25 Feb Why Do Polar Bears Have White Fur?
When I think of polar bears and what makes them so unique, one of the most identifying features that come to mind is, of course, their iconic white fur. But what would you say if I told you that their fur isn’t really white at all? In fact, it’s one of the best kept furry secrets of our friends in the Arctic—polar bear fur is actually transparent.
That’s right! Polar bear hair shafts are actually hollow, which allows the fur to reflect back the light of the sun. Much like ice, this reflection is what allows these bears to appear white or even yellow at times. It’s also thought that the transparency of their thick coats is designed to allow better heat absorption from the sun into their black skin beneath. This is particularly helpful when the temperature dips below -30° F in the Arctic. If you’ve ever seen a polar bear outside the Arctic, you may have noticed they seem a little green. In a warmer environment (like in a zoo), algae can actually grow inside these tiny hollow hairs. With a good filtration system though, even bears in captivity should be able to maintain their “white” fur.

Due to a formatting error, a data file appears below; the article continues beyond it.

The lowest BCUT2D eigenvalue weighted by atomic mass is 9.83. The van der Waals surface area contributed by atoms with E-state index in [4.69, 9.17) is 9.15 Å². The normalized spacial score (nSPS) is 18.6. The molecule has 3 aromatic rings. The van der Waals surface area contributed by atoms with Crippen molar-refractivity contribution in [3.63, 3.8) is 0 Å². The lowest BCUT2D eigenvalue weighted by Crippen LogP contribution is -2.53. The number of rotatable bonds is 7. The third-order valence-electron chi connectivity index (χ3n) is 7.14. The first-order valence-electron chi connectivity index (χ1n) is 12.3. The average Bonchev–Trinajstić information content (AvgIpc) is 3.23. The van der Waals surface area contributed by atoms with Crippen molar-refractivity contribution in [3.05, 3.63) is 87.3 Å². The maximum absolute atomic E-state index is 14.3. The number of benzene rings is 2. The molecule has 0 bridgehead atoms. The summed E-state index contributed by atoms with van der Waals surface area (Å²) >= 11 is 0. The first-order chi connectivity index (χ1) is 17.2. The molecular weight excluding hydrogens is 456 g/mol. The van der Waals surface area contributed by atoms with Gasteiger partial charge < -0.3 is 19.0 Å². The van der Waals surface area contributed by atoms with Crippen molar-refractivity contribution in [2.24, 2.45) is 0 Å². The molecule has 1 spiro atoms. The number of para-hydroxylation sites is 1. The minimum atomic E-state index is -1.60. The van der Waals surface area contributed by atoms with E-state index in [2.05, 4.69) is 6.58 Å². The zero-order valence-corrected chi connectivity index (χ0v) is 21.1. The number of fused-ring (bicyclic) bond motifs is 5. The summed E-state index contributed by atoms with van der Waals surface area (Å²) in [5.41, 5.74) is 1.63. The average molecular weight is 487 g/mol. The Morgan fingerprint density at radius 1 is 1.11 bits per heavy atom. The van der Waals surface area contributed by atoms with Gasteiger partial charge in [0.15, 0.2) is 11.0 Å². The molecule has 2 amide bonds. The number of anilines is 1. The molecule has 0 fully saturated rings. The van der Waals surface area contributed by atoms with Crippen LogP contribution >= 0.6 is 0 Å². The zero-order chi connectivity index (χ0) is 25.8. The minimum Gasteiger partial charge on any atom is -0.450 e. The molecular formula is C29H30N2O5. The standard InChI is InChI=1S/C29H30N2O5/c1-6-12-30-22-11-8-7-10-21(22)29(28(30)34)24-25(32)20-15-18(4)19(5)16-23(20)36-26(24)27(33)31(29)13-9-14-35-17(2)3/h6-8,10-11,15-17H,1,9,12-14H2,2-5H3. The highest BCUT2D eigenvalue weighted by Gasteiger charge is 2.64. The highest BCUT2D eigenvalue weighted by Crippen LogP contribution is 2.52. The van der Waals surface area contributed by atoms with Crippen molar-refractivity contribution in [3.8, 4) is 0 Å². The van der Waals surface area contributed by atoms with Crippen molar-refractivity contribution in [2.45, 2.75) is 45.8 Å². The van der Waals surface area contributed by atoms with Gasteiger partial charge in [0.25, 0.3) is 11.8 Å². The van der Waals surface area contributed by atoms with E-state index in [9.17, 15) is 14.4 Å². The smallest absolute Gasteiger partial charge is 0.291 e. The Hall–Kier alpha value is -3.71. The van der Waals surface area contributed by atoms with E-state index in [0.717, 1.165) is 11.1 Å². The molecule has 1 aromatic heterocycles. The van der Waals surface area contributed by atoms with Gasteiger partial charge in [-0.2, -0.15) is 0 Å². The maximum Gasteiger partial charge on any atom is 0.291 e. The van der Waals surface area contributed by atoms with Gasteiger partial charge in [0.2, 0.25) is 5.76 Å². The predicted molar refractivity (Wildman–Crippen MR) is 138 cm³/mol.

In addition to a really dense layer of fat (approximately 2-4 inches!), polar bears also have two fur coats—one protective outer layer and one dense undercoat to help them survive in the Arctic’s harsh climate. This double layer provides not just insulation but camouflage amidst the snow which really helps them out when it comes to hunting.
Since polar bears rely so heavily on their coat for warmth, they are also pretty meticulous about keeping themselves clean. Dirty fur is simply not acceptable or effective in keeping them warm. They will typically roll in the snow or take a swim to clean up and cool down. Believe it or not, their fur coat is so good at insulation that even polar bears can overheat after a particularly grueling hunt or playtime with their pals.
Your secret is out, polar bears! And yet, we love you for so much more than your iconic fur. Join us in celebrating polar bears and the other marine mammals that call the Arctic home.
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